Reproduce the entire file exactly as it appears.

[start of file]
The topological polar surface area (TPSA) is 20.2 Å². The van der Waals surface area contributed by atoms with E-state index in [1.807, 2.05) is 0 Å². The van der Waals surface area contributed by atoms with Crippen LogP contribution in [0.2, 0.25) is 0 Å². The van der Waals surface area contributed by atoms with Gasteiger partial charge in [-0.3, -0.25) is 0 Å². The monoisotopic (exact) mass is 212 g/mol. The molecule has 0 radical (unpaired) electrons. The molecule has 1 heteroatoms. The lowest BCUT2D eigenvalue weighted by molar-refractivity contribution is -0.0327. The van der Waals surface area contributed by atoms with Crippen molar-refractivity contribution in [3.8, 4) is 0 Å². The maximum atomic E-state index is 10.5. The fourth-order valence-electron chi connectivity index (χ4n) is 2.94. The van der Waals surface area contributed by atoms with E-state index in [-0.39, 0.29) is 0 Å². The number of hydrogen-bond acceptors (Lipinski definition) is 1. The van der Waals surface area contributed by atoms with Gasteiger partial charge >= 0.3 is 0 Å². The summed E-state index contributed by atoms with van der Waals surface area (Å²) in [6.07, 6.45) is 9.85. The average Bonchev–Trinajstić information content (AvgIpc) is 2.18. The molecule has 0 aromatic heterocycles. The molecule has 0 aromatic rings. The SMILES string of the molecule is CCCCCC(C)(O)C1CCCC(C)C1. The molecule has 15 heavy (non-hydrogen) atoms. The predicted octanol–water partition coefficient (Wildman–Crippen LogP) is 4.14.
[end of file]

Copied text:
The topological polar surface area (TPSA) is 20.2 Å². The van der Waals surface area contributed by atoms with E-state index in [1.807, 2.05) is 0 Å². The van der Waals surface area contributed by atoms with Crippen LogP contribution in [0.2, 0.25) is 0 Å². The van der Waals surface area contributed by atoms with Gasteiger partial charge in [-0.3, -0.25) is 0 Å². The monoisotopic (exact) mass is 212 g/mol. The molecule has 0 radical (unpaired) electrons. The molecule has 1 heteroatoms. The lowest BCUT2D eigenvalue weighted by molar-refractivity contribution is -0.0327. The van der Waals surface area contributed by atoms with Crippen molar-refractivity contribution in [3.8, 4) is 0 Å². The maximum atomic E-state index is 10.5. The fourth-order valence-electron chi connectivity index (χ4n) is 2.94. The van der Waals surface area contributed by atoms with E-state index in [-0.39, 0.29) is 0 Å². The number of hydrogen-bond acceptors (Lipinski definition) is 1. The van der Waals surface area contributed by atoms with Gasteiger partial charge >= 0.3 is 0 Å². The summed E-state index contributed by atoms with van der Waals surface area (Å²) in [6.07, 6.45) is 9.85. The average Bonchev–Trinajstić information content (AvgIpc) is 2.18. The molecule has 0 aromatic heterocycles. The molecule has 0 aromatic rings. The SMILES string of the molecule is CCCCCC(C)(O)C1CCCC(C)C1. The molecule has 15 heavy (non-hydrogen) atoms. The predicted octanol–water partition coefficient (Wildman–Crippen LogP) is 4.14.